LEGO and 3D printing

I stumbled across a website called and saw some amazing 3D printing stuff. I wondered whether it was possible to 3D-print Lego bricks, and found out that it was.

The text below explains what you need to know if you want to create your own 3D models for 3D printing and gives some specific information about the 3D printing of Lego bricks.

3D printing general

With 3D printing, you can print solid and physical objects of a digital 3D model.
Besides using different kinds of (coloured) plastics, it is also possible to use metal, ceramic and other materials. A 3D object is printed layer by layer, which are stacked on top of each other. All layers combined result in a solid, physical object.

3d printed lego
3D-printed minified Lego object.
Any 3D model can be used for this process and can be made of different types of material.
buy 3d printed lego object download LEGO model for 3D printing

3D printing requirements

Unfortunately however, most of the time you cannot use your 3D object made in 3D programmes like blender, povray or cinema4d etc. directly for 3D printing.

A polygon perfectly suitable to render an image or animation in a 3D program may not be usable for 3D printing.
Firstly, 3D printing requires a 3D model that is solid, meaning it should have a certain volume. Apart from that, the model should be 'watertight', which means it should not contain holes.
Volume is a requirement related to wall thickness. A polygon does not only have to have volume, it should also have a minimum (wall) thickness, for instance 1 mm. You cannot print an almost flat polygon, as the 3D printed product will be too fragile.

Ask your 3D printing company which is the minimum wall thickness. The thickness will depend on the material used.


3d printed lego

Besides having a volume, a 3D model should be 2-manifold; each polygon edge must be connected to exactly two faces, not more, not less.

If a polygon edge is related to a single face, the 3D model is 'open', there is a hole. 3D printed Lego 2-manifold.

cross section 3d printed lego brick object
Cross section 3D model for 3D printing (click on image for larger image)


Another requirement for 3D printing is the orientation of the so-called 'normal'.
The normal is used behind the scenes in your 3D program, for several purposes. The normal is perpendicular in respect of the surface of a polygon.

Within the framework of 3D printing, the normal is used to determine which is the inside and which is the outside. If your normals point towards the wrong side, the inside/outside will be reversed, causing problems.


A 3D model should have an opening so that any material that is inside a hollow object can be removed.
Since you pay for the material you use, so the less material you use, the less expensive your 3D printed model will be.

Consult your 3D printing company for the minimum size of the opening.

As I mentioned before, a 3D model is not necessarily suitable for 3D printing.
The 3D model should be more or less a CAD/CAM model.

normal orientation 3d printed object
Normal orientation for 3D printing (click on image for larger image)
3d printed lego object
4,120 Lego bricks compressed into 9 cm.

Once I was aware of the requirements for 3D printing, I started to think about how to create a digital 3D model representing Lego for 3D printing.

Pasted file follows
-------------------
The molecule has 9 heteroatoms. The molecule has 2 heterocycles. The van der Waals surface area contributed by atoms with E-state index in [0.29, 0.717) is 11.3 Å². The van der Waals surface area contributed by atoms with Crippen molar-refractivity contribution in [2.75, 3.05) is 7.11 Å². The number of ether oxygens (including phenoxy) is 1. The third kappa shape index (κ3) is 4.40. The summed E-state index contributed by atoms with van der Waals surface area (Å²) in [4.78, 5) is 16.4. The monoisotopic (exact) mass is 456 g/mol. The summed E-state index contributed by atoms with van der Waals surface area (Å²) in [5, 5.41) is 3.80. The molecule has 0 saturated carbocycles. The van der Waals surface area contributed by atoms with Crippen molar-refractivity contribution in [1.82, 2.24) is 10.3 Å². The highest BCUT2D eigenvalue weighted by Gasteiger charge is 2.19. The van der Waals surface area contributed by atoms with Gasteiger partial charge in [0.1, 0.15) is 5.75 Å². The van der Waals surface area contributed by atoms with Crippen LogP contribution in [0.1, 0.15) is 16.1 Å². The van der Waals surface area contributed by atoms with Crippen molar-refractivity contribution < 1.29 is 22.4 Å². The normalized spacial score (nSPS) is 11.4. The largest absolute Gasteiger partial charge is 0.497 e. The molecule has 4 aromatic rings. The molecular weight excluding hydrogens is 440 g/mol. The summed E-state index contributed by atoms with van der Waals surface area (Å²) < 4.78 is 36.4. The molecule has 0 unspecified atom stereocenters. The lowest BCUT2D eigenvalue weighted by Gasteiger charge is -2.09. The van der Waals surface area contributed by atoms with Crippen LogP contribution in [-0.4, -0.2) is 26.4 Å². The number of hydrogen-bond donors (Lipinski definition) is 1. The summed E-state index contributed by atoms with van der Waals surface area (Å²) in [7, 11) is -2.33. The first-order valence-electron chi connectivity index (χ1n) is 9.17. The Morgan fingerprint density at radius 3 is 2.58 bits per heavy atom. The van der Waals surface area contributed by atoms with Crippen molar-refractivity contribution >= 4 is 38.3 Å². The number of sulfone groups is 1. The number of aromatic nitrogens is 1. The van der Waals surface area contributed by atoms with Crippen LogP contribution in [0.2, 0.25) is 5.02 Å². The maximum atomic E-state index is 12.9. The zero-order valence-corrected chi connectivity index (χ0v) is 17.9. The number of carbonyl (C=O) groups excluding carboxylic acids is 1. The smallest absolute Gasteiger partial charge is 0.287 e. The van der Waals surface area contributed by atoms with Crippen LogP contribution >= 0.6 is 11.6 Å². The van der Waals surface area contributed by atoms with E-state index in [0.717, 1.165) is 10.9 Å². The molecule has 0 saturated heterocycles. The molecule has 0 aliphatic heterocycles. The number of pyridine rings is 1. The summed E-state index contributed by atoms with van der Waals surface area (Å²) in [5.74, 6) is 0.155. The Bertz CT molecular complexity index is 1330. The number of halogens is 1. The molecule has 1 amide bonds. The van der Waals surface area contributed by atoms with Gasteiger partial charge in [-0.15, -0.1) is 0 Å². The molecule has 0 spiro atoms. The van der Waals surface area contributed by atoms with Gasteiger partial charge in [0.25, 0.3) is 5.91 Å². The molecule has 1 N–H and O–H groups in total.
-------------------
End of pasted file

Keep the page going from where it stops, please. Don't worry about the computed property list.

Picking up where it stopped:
Starting from voxel technology, I could already generate blue prints and 3D models for 3D animations/still and for blue prints for real-life Lego objects based on an arbitrary 3D model.
With this knowledge, I could generate the 3D model representing Lego for 3D printing.

3D Lego Model

A voxel is a volume element. In most cases, a voxel is a cube. For Lego, the voxel is slightly higher, so a voxel represents a Lego unit; the voxel has the same size as a 1x1 Lego brick.

By combining voxels, read 1x1 Lego units, you can generate different kinds of Lego bricks; 1x2, 1x4, 2x2 and so on.
Each brick has its own geometry, which is always slightly different from other brick types, but there is a certain pattern, which makes it possible to programme your work.

The generated 3D model representing Lego for 3D printing has some usable features.

Depending on the final size of the 3D printed object, a Lego unit may be either hollow, reducing costs, or solid.
If the 3D printed model is small, a hollow Lego unit may have a wall thickness that does not meet the required minimum wall thickness test.

Another feature is the lack of knots on top of bricks that are inside the model. They are not visible, so by replacing them with a single polygon, the amount of polygons will be reduced.
The maximum number of polygons is limited by the 3D printing company, so by reducing the polygon count, the amount of Lego units used can be increased; more Lego units can be used.

Programmes used

Before shipping your model to the 3D printing company, you have to check your model.

You can use accutrans and/or netfabb studio.
Accutrans has an interesting feature that allows you to check whether you model is watertight; tools > Check for Watertight Meshes. Netfabb is handy as well. the programme validates your model and provides some features that allow you to repair any problems.


As I stated before, 3D printing is affordable and, with some knowledge of the requirements, do-able.
It's perfectly possible to print Lego objects, although it was quite complicated to make the conversion programme.